CASE NO. 2910

Heard in Calgary, Wednesday, 12 November 1997


Canadian National Railway Company


Canadian Council of Railway Operating Unions [Brotherhood of Locomotive Engineers]


Appeal the restriction to a position of yard helper for a period of six (6) months and time held out of service between June 10 and 16, 1995 to count as a suspension assessed Locomotive Engineer G.A. Bereska of Vancouver, B.C. for violation of CROR Rule 105, 12.2, GVT Operating Manual Item 3.1 and G.O.I. Section 6.1(4) which resulted in the collision on the North By-Pass Thornton Yard on June 10, 1995.


On June 10, 1995 Mr. G.A. Bereska was employed as the locomotive engineer on the 06:00 Transfer Assignment. While making a reverse movement on the North by-pass track, the 06:00 transfer assignment collided with another assignment. Locomotive Engineer Bereska was assessed a six (6) month restriction to yard helper and time out of service to count as a suspension.

The Brotherhood has appealed the discipline based on the grounds that it is too severe and that Locomotive Engineer Bereska be compensated for the difference in wages while under restriction as well as all wages and benefits lost during the time held out of service from June 10-16, 1995.

The Company maintains that the discipline assessed to Mr. Bereska was appropriate given the seriousness of the violation and has declined the Brotherhood’s request.




There appeared on behalf of the Company:

D. VanCauwenbergh – Labour Relations Officer, Edmonton

J. Torchia – Manager, Labour Relations, Edmonton

J. Dixon – Assistant Manager, Labour Relations, Edmonton

K. Morris – Labour Relations Officer, Edmonton

S. Blackmore – Labour Relations Officer, Edmonton

And on behalf of the Council:

D. J. Shewchuk – Senior Vice-Chairman, Saskatoon

D. E. Brummund –Vice-Chairman, Kamloops



Upon a review of the material filed, the Arbitrator is satisfied that the Company has established that the grievor, Locomotive Engineer G.A. Bereska, did violate each of the rules in respect of which he has been disciplined. The evidence discloses that while making a reverse movement on the north by-pass track in Thornton Yard, on June 10, 1995, a movement which extended over a distance of a mile and one-half, operating three light engines, Locomotive Engineer Bereska and his workmate, Conductor J. Smith, caused their movement to become involved in a head-on collision with a yard movement, occasioning some two million dollars in damages to the five locomotive units involved.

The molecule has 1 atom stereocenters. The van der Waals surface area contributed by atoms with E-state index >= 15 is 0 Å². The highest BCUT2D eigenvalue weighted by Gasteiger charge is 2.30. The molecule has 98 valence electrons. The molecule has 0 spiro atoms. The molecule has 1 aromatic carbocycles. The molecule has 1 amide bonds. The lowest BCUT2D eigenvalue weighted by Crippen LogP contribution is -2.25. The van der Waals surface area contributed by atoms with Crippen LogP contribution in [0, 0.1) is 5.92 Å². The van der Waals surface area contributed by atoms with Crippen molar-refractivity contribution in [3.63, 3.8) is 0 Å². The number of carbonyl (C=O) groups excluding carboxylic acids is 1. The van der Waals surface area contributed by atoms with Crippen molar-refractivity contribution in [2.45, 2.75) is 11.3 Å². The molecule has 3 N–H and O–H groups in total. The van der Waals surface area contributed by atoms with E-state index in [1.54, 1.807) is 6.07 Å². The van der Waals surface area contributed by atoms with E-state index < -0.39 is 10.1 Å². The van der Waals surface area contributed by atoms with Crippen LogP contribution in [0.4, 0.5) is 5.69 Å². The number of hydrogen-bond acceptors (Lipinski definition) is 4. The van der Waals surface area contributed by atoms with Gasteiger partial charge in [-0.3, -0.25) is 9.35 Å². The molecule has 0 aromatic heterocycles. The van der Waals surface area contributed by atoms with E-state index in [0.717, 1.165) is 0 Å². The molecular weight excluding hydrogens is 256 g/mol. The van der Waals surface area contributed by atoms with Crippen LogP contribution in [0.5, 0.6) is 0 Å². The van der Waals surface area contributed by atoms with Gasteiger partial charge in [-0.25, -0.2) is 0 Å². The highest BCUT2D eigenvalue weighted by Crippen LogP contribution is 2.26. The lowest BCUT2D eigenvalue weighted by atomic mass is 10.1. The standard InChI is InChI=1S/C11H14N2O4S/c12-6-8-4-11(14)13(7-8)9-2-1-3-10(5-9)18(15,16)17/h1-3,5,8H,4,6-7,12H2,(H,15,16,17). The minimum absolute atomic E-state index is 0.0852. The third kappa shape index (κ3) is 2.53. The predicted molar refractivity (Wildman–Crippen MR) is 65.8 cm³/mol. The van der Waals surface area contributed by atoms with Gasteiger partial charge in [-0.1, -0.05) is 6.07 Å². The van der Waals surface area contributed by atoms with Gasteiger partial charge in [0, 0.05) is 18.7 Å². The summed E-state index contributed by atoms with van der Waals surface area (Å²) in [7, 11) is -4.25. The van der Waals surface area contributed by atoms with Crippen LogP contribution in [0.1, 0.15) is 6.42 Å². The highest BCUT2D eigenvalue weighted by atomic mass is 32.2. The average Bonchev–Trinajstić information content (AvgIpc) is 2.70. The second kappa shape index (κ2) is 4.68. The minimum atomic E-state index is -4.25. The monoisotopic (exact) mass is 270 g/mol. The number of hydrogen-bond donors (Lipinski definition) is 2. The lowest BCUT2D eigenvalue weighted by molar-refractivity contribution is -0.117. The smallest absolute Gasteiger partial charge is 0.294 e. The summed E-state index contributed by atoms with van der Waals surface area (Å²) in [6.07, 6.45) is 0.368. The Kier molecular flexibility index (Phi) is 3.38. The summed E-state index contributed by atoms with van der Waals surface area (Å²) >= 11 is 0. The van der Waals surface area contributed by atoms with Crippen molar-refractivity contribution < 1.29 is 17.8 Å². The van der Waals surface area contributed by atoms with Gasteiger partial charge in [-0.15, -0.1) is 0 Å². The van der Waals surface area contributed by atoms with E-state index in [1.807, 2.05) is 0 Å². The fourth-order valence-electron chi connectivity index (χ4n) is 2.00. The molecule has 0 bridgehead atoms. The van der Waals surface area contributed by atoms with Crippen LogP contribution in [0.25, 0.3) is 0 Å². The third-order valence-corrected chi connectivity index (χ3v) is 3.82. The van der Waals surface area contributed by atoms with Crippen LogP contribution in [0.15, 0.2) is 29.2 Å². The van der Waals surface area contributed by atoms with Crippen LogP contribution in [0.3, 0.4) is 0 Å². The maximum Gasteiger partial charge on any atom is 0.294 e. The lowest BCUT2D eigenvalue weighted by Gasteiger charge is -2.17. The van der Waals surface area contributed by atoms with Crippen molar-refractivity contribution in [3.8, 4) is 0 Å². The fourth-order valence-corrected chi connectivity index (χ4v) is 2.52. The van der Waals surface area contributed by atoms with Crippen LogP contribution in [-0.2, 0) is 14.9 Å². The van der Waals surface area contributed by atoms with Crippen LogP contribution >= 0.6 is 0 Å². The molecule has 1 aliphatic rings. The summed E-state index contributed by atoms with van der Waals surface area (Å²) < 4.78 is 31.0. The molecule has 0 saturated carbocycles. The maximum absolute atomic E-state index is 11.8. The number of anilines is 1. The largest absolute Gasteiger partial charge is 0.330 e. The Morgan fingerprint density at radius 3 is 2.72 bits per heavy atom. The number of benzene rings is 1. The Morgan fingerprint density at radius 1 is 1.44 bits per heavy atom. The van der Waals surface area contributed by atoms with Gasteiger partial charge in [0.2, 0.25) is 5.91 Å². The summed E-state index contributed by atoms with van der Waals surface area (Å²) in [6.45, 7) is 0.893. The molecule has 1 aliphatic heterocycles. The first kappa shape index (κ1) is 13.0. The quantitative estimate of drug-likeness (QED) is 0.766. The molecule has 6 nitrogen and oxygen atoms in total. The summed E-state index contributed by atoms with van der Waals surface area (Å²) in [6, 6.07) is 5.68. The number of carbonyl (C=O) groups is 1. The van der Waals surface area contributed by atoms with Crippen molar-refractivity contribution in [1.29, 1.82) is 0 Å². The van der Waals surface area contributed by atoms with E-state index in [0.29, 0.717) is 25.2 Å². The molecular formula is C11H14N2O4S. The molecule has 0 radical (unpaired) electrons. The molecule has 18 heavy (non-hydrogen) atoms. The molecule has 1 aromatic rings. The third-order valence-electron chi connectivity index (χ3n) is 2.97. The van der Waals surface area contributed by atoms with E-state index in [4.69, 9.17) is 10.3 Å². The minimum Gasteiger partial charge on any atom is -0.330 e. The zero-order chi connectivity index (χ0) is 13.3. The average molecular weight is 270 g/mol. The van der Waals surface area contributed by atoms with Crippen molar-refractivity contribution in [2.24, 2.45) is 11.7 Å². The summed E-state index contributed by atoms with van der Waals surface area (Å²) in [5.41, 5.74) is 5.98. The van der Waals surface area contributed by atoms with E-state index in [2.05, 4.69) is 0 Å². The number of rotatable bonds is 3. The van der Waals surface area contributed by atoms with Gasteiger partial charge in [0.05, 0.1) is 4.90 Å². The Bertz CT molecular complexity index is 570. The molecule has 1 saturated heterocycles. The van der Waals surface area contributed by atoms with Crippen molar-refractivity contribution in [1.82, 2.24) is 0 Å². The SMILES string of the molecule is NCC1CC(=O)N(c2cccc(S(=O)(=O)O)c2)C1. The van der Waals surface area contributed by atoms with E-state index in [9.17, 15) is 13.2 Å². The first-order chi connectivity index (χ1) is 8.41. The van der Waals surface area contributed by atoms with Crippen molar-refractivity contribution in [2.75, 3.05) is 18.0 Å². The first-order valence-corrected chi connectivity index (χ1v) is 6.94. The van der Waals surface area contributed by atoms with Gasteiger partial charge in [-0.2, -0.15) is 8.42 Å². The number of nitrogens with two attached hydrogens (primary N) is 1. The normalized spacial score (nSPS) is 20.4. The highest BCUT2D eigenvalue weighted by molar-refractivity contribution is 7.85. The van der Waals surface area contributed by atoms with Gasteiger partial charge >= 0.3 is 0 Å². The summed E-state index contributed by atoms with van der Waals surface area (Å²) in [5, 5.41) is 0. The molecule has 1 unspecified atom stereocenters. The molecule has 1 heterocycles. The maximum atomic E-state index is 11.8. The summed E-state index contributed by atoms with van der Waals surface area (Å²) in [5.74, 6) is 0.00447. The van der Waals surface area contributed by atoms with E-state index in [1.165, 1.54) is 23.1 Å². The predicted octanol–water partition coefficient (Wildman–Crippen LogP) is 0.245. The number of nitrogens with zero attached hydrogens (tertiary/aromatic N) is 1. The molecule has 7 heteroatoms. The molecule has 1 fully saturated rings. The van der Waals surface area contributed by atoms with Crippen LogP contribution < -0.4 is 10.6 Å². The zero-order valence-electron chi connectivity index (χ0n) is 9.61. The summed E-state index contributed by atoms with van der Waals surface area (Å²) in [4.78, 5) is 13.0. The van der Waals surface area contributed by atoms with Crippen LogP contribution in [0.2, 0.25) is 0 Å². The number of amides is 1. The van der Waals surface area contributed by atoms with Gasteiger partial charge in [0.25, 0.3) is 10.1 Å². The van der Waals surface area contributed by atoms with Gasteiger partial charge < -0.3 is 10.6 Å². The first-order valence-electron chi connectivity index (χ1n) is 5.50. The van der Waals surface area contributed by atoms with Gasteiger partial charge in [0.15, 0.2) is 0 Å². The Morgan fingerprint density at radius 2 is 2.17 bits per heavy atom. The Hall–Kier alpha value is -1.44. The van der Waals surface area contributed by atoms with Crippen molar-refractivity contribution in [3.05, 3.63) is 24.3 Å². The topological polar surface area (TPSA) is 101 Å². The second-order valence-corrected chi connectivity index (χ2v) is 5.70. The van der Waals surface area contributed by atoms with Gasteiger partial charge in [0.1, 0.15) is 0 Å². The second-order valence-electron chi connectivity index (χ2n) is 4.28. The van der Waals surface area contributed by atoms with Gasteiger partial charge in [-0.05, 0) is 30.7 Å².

The grievor’s movement consisted of three locomotives moving in a reverse direction, with Locomotive Engineer Bereska in the rear unit, and Conductor Smith on the leading unit. It is not disputed that the grievor allowed his engines to travel in excess of the fifteen mile per hour speed limit, at times attaining twenty-two miles per hour. Most significantly, he did not remain in continuous radio communication with Conductor Smith, nor arrange for visual hand signals, to ensure vigilance with respect to the occupancy of the track ahead of them. The Arbitrator is compelled to the unfortunate conclusion that Locomotive Engineer Bereska did fail to observe the required speed limit, failed to ensure that his conductor was in the appropriate position on the leading locomotive so as to provide necessary signals in respect of the conditions ahead, and that he failed to make any effort to confirm the distance that his movement could safely operate, by not communicating with Conductor Smith for a period of some six minutes. Significantly, CROR rule 12.2 provides that communication is to be given as to the distance to travel from the person who occupies the front or controlling end of the movement, and that failing any further communication, the movement is to be stopped at one-half the distance of travel from the point of last instruction. The Arbitrator cannot accept the Council’s suggestion that the grievor’s movement was not a switching movement subject to that rule.

The real issue in this matter relates to the appropriate measure of discipline. While it is true that Locomotive Engineer Bereska is a long term employee with a positive prior disciplinary record, it is also well established that a first offence may be the basis for a severe measure of discipline, regard being had to all of the factors, including the seriousness of the infraction involved. Clearly, the facts of the instant case could have lead to far more tragic results, and thankfully only minor injuries were sustained by members of both crews. As noted above, there were substantial financial losses incurred by the Company. Moreover, as related above, the facts disclose a disturbing degree of carelessness on the part of both the locomotive engineer and the conductor. It is clear to the Arbitrator that the rules are conceived to ensure that each of the members of the crew bear some obligation to be vigilant that the other is performing his or her function in keeping with minimal standards of safe practice.

For that reason, the Arbitrator cannot accept the suggestion that in the instant case the greater degree of responsibility should be placed upon Conductor Smith. It appears clear that if Locomotive Engineer Bereska had complied with the rules, and in particular with those relating to the obligations respecting clear communication as to distances yet to travel, the collision would have been avoided. In the circumstances, the Arbitrator is not inclined to conclude that the grievor was unfairly disciplined by the assessment of a six month demotion to the position of yard helper, in addition to a suspension for the time held out of service pending the investigation, the identical discipline assessed to his fellow crew member, Conductor Smith.

For all of the foregoing reasons the grievance is dismissed.

November 25, 1997 (signed) MICHEL G. PICHER